None of your white friends have wanted to hear any of your memories from the war. It hits you one day as you’re sitting with one of them, listening to him talk about how he used to pick berries with his grandmother as a child. He goes into minute detail, pulling out pictures from when he was in the bilberry patch in the woods, one where he is sticking out his tongue, pulling a face. Yes, but my friend Rozia was found in the rubble after a bombing, what do you think about that? you say and wait for him to respond.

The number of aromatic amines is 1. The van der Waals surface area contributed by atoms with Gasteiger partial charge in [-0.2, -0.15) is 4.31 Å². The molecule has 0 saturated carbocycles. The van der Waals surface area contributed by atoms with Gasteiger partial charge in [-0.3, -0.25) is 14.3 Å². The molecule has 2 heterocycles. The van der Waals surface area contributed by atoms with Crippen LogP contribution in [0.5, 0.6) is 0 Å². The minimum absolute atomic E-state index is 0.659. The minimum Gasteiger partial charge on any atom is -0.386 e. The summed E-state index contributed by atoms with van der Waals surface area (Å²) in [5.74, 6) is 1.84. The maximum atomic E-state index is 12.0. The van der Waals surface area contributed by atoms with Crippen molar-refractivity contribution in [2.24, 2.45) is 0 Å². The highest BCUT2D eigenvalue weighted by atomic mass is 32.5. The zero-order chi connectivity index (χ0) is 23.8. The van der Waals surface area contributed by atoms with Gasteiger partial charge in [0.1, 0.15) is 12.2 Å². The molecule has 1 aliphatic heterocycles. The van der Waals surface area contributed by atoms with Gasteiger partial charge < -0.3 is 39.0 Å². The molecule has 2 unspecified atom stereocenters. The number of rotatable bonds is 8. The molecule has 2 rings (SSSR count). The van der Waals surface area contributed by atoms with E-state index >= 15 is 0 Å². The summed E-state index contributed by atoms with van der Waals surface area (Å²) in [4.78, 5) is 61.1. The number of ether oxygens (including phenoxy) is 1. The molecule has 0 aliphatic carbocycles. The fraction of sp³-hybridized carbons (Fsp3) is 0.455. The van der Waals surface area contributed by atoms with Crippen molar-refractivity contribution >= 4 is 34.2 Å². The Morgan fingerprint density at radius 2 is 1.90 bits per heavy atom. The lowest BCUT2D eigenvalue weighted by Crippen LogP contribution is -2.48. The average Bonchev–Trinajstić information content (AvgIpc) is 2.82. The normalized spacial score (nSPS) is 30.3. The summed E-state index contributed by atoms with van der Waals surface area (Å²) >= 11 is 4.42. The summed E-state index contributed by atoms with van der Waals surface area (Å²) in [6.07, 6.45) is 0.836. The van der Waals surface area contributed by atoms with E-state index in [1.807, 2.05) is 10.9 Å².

By juxtaposing gore and everyday hurt, the narrator imbues a familiar subject—social hypocrisy and racializing prejudice—with a disconcerting aura. Rather than offering a place for healing, the country of asylum seems to numb the traveler with unpredictable bouts of indifference and stereotyping meted out by friends, coworkers, and medical professionals. Although the traveler managed to escape catastrophe and build a new life for herself far from the site of disaster, she remains haunted by the demons of the past and trapped in an uncanny place where no one seems to care and no one can reach her. That could drive anyone mad. Perhaps this is what leads her to “save” her dead child and keep it in her womb indefinitely, stubbornly concluding, “from here on out, no one I love will be forced to give up their child—that ends now, that trauma.” With each confrontation, horror burrows deeper.